Basically, we write and publish news regarding European journalism research. Our service is free, and strives to steer clear of any unabashed advocacy. Within the limits of our scope and means, we make attempts to be as inclusive, timely and open as possible. With regards to the latter point, we’ve decided to disclose how JRN works in this post.
Geographic and thematic scope
The content of JRN is either research that concerns journalism in Europe or journalism research that was conducted in Europe.
What is Europe? There are 28 countries in the economic EU. JRN prefers a geographical Europe of approximately 50 countries extending west to east from Iceland and Portugal to the Ural Mountains in Russia and north to south from Svalbard (Norway) to the northern shore of the Mediterranean Sea.
Traditionally the eastern border of Europe lies north to south along the border with Russia, the western shores of the Black Sea and The Bosphorus. We’ve decided to include those regions of Russia lying west of the Urals. We’ve also included, for cultural reasons both Turkey and Israel. There are limitations to how much we can glean from these countries, but at least we’re keeping an eye on these regions.
What is JRN’s definition of ‘journalism research’? We try to include anything journalism related, from audience surveys to critical discourse analyses. We do not limit our scope to academic publishing, and we include investigations carried out by NGO’s, business enterprises and governmental bodies.
‘News’ is any form of new information or data of interest to the community. The notion of journalistic news isn’t irrevocably linked to the aestheticism of ‘freshness’. A month-old NGO report with low profile is as much news as the breaking-news of the publication of a game-changing research article.
Where’re all these stories coming from?
“You tell me”, quite literally. For us to know about any proceeding in the field, someone has to speak up. As mentioned earlier, there’s much room for improvement. Still, we keep our hopes up by following university websites, personal blogs, Twitter feeds and the like. If we miss something, we hope someone lets us know right away. There’s a hassle-free contact form for that on our “About” page.
We also receive automated alerts when certain journals publish new articles. This makes up most of our daily news feed, and we are constantly looking to add to our watch list. We try to maintain a level of quality and usually omit everything from a publisher with a questionable reputation. For practical reasons the same goes for local journals that routinely publish in languages other than English.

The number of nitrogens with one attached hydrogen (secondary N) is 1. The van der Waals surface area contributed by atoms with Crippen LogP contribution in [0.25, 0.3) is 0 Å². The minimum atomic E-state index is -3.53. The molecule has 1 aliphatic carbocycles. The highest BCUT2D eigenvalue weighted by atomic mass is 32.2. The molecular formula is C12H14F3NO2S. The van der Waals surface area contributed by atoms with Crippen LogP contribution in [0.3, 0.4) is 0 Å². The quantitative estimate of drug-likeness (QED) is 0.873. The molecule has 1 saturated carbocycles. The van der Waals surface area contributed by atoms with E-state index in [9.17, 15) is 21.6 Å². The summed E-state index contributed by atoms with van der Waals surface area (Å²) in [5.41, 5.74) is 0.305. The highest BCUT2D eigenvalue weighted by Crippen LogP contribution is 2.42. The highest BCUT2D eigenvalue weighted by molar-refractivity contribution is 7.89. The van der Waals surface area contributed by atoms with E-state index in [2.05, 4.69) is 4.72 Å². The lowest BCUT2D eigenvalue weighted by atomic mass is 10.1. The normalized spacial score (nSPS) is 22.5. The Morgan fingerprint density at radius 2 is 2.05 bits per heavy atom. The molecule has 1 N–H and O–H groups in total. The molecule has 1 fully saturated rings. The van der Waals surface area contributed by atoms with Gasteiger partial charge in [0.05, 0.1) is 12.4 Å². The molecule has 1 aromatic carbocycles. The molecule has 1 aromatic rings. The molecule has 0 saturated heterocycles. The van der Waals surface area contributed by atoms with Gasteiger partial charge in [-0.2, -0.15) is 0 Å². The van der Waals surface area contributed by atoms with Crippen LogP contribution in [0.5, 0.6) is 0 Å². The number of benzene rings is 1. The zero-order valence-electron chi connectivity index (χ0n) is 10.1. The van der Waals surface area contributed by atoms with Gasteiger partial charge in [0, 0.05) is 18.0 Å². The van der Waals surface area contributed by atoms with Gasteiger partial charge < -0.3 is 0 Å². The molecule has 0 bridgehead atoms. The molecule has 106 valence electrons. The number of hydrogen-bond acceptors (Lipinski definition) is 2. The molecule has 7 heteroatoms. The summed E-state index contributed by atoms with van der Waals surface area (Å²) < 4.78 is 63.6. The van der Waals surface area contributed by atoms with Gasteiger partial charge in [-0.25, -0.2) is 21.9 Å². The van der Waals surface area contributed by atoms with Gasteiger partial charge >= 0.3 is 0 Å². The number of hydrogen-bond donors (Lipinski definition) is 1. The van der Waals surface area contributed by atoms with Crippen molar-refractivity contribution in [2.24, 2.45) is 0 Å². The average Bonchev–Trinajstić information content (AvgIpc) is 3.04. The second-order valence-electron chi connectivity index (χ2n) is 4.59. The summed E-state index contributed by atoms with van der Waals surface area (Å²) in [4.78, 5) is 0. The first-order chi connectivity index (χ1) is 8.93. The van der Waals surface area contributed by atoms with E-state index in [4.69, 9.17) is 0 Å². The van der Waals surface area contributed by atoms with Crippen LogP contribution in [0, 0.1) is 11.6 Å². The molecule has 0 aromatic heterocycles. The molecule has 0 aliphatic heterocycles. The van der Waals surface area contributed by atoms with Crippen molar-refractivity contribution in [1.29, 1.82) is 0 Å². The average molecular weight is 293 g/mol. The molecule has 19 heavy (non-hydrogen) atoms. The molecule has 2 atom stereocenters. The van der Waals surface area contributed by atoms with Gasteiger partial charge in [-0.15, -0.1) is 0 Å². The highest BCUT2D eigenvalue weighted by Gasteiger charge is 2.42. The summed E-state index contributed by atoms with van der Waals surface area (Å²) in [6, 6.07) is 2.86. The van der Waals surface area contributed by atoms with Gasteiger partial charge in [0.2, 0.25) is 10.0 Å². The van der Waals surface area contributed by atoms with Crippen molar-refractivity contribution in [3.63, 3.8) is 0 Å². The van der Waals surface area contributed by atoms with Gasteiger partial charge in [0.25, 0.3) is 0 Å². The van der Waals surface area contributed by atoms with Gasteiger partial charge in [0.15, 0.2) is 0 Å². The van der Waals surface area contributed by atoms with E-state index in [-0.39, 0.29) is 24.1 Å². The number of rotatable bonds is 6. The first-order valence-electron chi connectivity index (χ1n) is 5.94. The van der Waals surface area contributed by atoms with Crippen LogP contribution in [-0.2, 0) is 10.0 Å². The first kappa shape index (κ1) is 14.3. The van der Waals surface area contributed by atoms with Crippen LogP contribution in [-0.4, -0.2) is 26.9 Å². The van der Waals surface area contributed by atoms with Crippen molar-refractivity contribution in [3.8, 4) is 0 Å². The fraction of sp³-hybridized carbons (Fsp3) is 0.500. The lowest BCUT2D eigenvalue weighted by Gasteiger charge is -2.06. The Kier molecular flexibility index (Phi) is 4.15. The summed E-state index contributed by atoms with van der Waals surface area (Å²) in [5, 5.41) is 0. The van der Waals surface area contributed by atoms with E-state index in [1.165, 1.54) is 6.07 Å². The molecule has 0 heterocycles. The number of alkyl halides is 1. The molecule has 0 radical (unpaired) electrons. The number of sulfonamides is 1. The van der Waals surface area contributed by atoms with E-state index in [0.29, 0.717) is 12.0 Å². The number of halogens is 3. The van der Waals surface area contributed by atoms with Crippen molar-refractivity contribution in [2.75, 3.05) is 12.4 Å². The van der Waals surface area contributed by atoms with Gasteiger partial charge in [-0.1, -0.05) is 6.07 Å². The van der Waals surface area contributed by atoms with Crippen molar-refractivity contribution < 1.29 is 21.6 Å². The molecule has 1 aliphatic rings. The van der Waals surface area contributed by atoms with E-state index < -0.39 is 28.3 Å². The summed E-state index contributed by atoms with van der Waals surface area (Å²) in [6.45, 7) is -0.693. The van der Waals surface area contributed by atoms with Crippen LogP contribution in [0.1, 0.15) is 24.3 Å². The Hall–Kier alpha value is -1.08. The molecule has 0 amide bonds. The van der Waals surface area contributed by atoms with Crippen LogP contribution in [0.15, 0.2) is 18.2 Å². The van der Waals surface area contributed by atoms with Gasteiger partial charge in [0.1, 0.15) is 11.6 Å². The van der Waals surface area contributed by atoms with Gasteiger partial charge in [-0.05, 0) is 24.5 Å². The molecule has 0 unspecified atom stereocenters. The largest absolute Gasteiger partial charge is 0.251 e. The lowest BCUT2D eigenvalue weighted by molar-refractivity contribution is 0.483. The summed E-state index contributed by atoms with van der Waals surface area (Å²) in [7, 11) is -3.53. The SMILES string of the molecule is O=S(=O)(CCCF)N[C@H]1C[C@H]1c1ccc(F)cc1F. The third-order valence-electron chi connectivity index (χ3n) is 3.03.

[spoiler title=’Show a list of all followed journals’]
Asian Journal of Communication
Big Data & Society
British Journalism Review
Chinese Journal of Communication
Communication and Critical/Cultural Studies
Communication Methods and Measures
Communication Research Reports
Communication Review, the
Critical Studies in Media Communication
Culture and Organization
Discourse, Context and Media
European Journal of Communication
Feminist Media Studies
Information, Communication and Society
International Communication Gazette
International Journal of Strategic Communication
International Journal of Media Management
Journal of Applied Journalism & Media Studies
Journal of Children and Media
Journal of Computer-Mediated Content
Journal of International Communication
Journal of Mass Media Ethics
Journal of Media Innovations
Journalism & Mass Communication Educator
Journalism & Communication Monographs
Journalism & Mass Communication Quarterly
Mass Communication and Society
Media, Culture & Society
Mobile Media and Communication
Russian Journal of Communication
This list will be updated when necessary.
JRN is hosted by the University of Jyväskylä in Finland. The consortium of Finland’s national university libraries provides us with access to many of the cutting edge publications. In some cases, however, we come across an interesting title, which we simply can’t get a hold of, and as with foreign language publications, we have little choice but to pass over it.
Our staff is few. They spend a lot of effort on finalizing the technical and visual aspects of the service. Our editorial desk usually consists of just one writer on duty. Supervision and corrections come with hindsight. When applicable, the final word is with our project leader, Turo Uskali, but by default editorial decisions are made by the on-duty staff writer.
As journalism scholars and journalists, we are committed to the ethical norms1 set by the Finnish journalists’ self-regulating body. Consequently, everything we do is done within reason to ensure what we publish is correct and balanced. When corrections or additions are needed, they are openly owned up to.
Ville Manninen is a Journalism Research News employee and a doctoral student at the University of Jyväskylä.
Edited on 25.2.2015: Stock photo changed to a more descriptive one.